I feel the many sharp feet upon me like light pinpricks, somehow intensified by the gelatinous layer of Steen's; and I observe the large asymmetric pincers of the creatures, the larger claw for crushing, the smaller one for cutting and tearing. Crawfish are not unique to Louisiana, yet they have been traditionally prized, even worshipped, especially by the Houma Indians, who held them in great esteem as totem animals. And though the chitinous bodies and calcareous shells feel heavy on my abdomen, and the drag of the creatures' muscular tails makes a trail in the ooze, what I am fascinated by is the index of acculturation in these women's behavior. They have obviously combined the historic laudation of crawfish and Native American vernal crustacean festivities with their own material culture and food ways to create a new tradition, a new ritual to which I, Dr. Hoyt Leblanc, am privy. I must remain alert to all aspects of this ritual, this fête extraordinaire, so that I can submit a paper on this topic to the Southern Folklore Quarterly, which even in abstract form will no doubt enhance my career. . . .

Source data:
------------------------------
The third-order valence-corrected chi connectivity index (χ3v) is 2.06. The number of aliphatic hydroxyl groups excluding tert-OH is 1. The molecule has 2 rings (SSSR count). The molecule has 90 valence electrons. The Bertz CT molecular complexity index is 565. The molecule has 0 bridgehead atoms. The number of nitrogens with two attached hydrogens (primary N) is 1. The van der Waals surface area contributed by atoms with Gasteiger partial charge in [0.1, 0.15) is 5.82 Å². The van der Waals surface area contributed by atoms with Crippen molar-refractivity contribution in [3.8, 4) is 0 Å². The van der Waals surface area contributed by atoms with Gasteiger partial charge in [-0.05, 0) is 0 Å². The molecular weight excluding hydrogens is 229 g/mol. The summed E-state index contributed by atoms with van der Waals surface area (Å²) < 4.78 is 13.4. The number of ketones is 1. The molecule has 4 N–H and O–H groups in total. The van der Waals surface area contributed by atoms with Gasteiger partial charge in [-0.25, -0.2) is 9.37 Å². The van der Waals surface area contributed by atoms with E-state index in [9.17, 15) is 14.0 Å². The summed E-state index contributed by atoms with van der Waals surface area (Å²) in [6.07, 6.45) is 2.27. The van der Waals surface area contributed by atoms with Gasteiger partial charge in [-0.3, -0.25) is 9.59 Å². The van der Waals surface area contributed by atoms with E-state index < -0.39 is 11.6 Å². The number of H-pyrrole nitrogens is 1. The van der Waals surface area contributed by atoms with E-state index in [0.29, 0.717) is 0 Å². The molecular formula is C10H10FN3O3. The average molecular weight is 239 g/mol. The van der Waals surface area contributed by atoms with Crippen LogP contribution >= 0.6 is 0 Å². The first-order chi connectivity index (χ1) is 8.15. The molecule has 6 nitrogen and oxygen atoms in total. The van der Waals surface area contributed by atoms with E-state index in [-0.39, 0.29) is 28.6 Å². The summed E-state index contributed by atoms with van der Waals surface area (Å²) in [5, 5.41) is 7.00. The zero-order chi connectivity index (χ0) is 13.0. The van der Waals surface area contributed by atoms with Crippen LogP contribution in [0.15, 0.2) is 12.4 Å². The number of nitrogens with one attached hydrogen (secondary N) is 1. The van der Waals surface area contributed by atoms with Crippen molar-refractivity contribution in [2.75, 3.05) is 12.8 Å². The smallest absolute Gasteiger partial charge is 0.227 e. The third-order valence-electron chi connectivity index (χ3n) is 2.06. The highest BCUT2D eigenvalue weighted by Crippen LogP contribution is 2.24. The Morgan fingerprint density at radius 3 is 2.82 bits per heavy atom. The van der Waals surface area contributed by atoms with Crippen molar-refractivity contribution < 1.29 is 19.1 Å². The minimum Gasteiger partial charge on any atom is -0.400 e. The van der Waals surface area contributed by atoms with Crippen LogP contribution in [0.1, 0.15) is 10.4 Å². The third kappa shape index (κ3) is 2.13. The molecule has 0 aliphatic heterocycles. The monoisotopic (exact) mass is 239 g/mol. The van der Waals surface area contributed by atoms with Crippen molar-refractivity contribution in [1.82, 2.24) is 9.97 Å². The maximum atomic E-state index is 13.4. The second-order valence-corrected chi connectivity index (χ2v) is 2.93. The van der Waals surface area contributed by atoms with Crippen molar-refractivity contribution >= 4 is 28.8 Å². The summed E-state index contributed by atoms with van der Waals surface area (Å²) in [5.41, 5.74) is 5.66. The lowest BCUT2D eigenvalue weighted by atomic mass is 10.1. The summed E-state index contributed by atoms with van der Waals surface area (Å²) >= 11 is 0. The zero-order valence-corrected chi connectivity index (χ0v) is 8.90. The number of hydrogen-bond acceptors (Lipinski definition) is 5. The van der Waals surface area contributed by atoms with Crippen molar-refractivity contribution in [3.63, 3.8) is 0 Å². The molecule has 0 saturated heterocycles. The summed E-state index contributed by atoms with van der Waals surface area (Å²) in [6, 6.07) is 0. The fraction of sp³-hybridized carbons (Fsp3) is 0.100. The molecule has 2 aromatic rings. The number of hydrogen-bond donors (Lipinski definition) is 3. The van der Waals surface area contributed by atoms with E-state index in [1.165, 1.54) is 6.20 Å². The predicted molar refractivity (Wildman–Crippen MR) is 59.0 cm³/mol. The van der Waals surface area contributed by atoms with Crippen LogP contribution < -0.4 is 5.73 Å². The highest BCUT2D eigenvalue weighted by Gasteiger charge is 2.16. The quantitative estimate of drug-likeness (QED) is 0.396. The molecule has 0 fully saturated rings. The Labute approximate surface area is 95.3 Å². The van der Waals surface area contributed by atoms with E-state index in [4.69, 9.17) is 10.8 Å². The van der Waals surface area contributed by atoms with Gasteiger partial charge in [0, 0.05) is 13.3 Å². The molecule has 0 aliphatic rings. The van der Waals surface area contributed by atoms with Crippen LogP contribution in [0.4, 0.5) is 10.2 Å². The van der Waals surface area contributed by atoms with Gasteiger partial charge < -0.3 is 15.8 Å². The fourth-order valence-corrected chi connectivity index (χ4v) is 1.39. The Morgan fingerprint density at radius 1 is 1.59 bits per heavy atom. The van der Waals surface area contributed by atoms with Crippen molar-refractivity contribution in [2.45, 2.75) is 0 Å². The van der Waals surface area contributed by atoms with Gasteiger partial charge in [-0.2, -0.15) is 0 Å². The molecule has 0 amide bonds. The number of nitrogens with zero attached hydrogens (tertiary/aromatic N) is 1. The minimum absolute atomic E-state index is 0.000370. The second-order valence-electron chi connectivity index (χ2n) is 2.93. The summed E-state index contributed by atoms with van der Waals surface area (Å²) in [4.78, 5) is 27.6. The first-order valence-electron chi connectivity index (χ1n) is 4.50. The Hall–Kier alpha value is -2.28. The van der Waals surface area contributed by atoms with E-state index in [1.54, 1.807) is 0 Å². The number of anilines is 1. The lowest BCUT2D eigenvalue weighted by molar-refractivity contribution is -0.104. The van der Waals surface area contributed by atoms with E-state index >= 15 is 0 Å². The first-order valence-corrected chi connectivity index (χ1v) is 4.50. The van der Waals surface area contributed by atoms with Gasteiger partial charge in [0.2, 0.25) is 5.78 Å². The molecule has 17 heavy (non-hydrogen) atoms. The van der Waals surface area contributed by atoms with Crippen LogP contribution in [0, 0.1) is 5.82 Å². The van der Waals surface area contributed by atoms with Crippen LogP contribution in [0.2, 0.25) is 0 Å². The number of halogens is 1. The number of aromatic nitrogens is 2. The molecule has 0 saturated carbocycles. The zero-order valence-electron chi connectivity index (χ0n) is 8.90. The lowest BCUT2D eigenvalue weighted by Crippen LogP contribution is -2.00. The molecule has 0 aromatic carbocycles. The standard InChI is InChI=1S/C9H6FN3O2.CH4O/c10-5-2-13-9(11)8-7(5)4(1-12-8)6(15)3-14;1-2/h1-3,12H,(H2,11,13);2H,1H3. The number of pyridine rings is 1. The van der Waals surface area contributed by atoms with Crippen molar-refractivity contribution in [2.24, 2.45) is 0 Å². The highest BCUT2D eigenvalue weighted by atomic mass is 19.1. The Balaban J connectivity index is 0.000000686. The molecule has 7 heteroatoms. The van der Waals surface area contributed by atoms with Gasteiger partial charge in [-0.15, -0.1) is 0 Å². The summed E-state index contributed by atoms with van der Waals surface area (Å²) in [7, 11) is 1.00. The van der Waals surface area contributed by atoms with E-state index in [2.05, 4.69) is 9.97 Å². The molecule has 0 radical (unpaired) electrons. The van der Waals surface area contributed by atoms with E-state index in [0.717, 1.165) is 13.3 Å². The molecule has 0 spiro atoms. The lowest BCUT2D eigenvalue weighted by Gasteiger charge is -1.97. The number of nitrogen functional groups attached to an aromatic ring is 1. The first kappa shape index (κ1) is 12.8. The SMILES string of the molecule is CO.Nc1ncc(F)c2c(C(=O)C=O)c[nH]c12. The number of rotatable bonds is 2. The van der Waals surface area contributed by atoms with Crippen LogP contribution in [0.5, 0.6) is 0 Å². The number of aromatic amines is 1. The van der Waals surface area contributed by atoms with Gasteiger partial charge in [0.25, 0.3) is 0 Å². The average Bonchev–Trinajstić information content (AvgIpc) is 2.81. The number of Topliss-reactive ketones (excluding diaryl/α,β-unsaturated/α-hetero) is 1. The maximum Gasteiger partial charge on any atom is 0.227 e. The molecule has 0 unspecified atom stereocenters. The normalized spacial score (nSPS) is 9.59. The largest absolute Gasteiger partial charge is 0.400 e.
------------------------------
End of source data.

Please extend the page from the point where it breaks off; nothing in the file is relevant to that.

For some reason, the crawfish have stopped moving. They seem content to rest on my abdomen, claws lowered. Perhaps they are enmired in the syrup-has it interfered with the tendons of the creatures? Or blocked their already minimal neural functions? Perhaps the animals are merely taking a repose, or pausing to communicate. Even the top scientists do not fully understand the language of the animals, you know.

"Come on, git on there!" says Widow Frey. She snaps both crawfish on their tails with her long press-on fingernails, and they jolt forward as if prodded electronically. I realize now that the crustaceans are dangerously close to my penis, which unfortunately is still erect and will provide a greater surface area for the animals to attack, should they misinterpret my phallus as a bloated water worm, or possibly a banana slug. I glance and see that all the women's eyes are focused on the progression of the creatures, as intently as men watching two spurred roosters in a cockfight. Now, it is time for action. . . .